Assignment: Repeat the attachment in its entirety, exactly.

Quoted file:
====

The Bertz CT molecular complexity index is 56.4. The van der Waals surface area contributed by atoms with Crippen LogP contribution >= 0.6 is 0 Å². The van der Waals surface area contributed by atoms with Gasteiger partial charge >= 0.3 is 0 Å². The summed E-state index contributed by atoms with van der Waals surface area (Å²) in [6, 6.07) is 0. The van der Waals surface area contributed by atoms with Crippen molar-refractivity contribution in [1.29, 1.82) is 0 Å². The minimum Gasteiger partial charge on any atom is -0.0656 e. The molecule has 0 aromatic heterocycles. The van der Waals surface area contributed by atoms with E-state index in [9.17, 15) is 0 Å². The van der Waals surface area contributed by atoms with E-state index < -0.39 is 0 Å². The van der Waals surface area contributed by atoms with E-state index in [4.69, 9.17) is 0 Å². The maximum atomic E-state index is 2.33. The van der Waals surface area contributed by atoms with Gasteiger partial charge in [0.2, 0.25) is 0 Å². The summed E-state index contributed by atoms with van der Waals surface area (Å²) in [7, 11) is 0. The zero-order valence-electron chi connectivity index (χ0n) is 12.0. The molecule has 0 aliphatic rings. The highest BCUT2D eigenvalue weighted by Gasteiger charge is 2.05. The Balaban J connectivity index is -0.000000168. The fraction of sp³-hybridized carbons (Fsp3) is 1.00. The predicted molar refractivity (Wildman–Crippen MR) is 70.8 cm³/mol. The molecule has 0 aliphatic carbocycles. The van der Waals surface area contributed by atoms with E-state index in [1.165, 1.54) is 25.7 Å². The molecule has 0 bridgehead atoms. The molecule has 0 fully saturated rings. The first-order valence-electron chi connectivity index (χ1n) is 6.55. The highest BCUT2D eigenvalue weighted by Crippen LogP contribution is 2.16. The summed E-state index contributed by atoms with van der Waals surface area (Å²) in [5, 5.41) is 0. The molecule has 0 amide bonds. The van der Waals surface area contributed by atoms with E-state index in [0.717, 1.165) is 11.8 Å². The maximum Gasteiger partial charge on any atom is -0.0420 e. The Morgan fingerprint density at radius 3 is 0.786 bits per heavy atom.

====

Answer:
The Bertz CT molecular complexity index is 56.4. The van der Waals surface area contributed by atoms with Crippen LogP contribution >= 0.6 is 0 Å². The van der Waals surface area contributed by atoms with Gasteiger partial charge >= 0.3 is 0 Å². The summed E-state index contributed by atoms with van der Waals surface area (Å²) in [6, 6.07) is 0. The van der Waals surface area contributed by atoms with Crippen molar-refractivity contribution in [1.29, 1.82) is 0 Å². The minimum Gasteiger partial charge on any atom is -0.0656 e. The molecule has 0 aromatic heterocycles. The van der Waals surface area contributed by atoms with E-state index in [9.17, 15) is 0 Å². The van der Waals surface area contributed by atoms with E-state index < -0.39 is 0 Å². The van der Waals surface area contributed by atoms with E-state index in [4.69, 9.17) is 0 Å². The maximum atomic E-state index is 2.33. The van der Waals surface area contributed by atoms with Gasteiger partial charge in [0.2, 0.25) is 0 Å². The summed E-state index contributed by atoms with van der Waals surface area (Å²) in [7, 11) is 0. The zero-order valence-electron chi connectivity index (χ0n) is 12.0. The molecule has 0 aliphatic rings. The highest BCUT2D eigenvalue weighted by Gasteiger charge is 2.05. The Balaban J connectivity index is -0.000000168. The fraction of sp³-hybridized carbons (Fsp3) is 1.00. The predicted molar refractivity (Wildman–Crippen MR) is 70.8 cm³/mol. The molecule has 0 aliphatic carbocycles. The van der Waals surface area contributed by atoms with E-state index in [1.165, 1.54) is 25.7 Å². The molecule has 0 bridgehead atoms. The molecule has 0 fully saturated rings. The first-order valence-electron chi connectivity index (χ1n) is 6.55. The highest BCUT2D eigenvalue weighted by Crippen LogP contribution is 2.16. The summed E-state index contributed by atoms with van der Waals surface area (Å²) in [5, 5.41) is 0. The molecule has 0 amide bonds. The van der Waals surface area contributed by atoms with E-state index in [0.717, 1.165) is 11.8 Å². The maximum Gasteiger partial charge on any atom is -0.0420 e. The Morgan fingerprint density at radius 3 is 0.786 bits per heavy atom.